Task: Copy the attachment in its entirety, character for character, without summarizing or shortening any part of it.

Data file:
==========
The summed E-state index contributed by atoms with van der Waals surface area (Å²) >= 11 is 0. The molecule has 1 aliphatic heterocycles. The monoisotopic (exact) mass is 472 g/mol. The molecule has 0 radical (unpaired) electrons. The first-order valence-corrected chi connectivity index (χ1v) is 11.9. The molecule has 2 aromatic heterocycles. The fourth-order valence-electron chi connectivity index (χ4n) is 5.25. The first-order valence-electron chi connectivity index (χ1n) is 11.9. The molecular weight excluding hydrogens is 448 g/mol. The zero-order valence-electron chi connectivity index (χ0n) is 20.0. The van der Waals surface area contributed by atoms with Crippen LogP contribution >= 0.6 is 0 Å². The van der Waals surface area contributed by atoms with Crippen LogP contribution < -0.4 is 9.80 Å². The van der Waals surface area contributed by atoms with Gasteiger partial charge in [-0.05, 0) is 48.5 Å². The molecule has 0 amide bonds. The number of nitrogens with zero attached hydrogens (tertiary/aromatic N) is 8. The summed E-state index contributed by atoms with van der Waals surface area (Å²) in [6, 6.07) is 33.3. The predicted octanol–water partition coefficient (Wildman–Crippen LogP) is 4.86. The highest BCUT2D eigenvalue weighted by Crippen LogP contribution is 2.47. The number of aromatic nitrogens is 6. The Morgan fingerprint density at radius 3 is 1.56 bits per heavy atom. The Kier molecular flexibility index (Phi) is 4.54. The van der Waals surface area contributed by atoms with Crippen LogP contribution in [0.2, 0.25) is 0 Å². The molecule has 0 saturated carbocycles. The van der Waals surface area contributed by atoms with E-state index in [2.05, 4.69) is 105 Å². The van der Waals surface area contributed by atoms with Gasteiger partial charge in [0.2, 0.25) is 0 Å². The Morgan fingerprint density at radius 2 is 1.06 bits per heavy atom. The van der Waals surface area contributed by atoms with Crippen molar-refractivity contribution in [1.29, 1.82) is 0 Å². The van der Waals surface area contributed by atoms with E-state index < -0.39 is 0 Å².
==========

The summed E-state index contributed by atoms with van der Waals surface area (Å²) >= 11 is 0. The molecule has 1 aliphatic heterocycles. The monoisotopic (exact) mass is 472 g/mol. The molecule has 0 radical (unpaired) electrons. The first-order valence-corrected chi connectivity index (χ1v) is 11.9. The molecule has 2 aromatic heterocycles. The fourth-order valence-electron chi connectivity index (χ4n) is 5.25. The first-order valence-electron chi connectivity index (χ1n) is 11.9. The molecular weight excluding hydrogens is 448 g/mol. The zero-order valence-electron chi connectivity index (χ0n) is 20.0. The van der Waals surface area contributed by atoms with Crippen LogP contribution >= 0.6 is 0 Å². The van der Waals surface area contributed by atoms with Crippen LogP contribution < -0.4 is 9.80 Å². The van der Waals surface area contributed by atoms with Gasteiger partial charge in [-0.05, 0) is 48.5 Å². The molecule has 0 amide bonds. The number of nitrogens with zero attached hydrogens (tertiary/aromatic N) is 8. The summed E-state index contributed by atoms with van der Waals surface area (Å²) in [6, 6.07) is 33.3. The predicted octanol–water partition coefficient (Wildman–Crippen LogP) is 4.86. The highest BCUT2D eigenvalue weighted by Crippen LogP contribution is 2.47. The number of aromatic nitrogens is 6. The Morgan fingerprint density at radius 3 is 1.56 bits per heavy atom. The Kier molecular flexibility index (Phi) is 4.54. The van der Waals surface area contributed by atoms with Crippen LogP contribution in [0.2, 0.25) is 0 Å². The molecule has 0 saturated carbocycles. The van der Waals surface area contributed by atoms with E-state index in [2.05, 4.69) is 105 Å². The van der Waals surface area contributed by atoms with Gasteiger partial charge in [0.2, 0.25) is 0 Å². The Morgan fingerprint density at radius 2 is 1.06 bits per heavy atom. The van der Waals surface area contributed by atoms with Crippen molar-refractivity contribution in [1.29, 1.82) is 0 Å². The van der Waals surface area contributed by atoms with E-state index < -0.39 is 0 Å².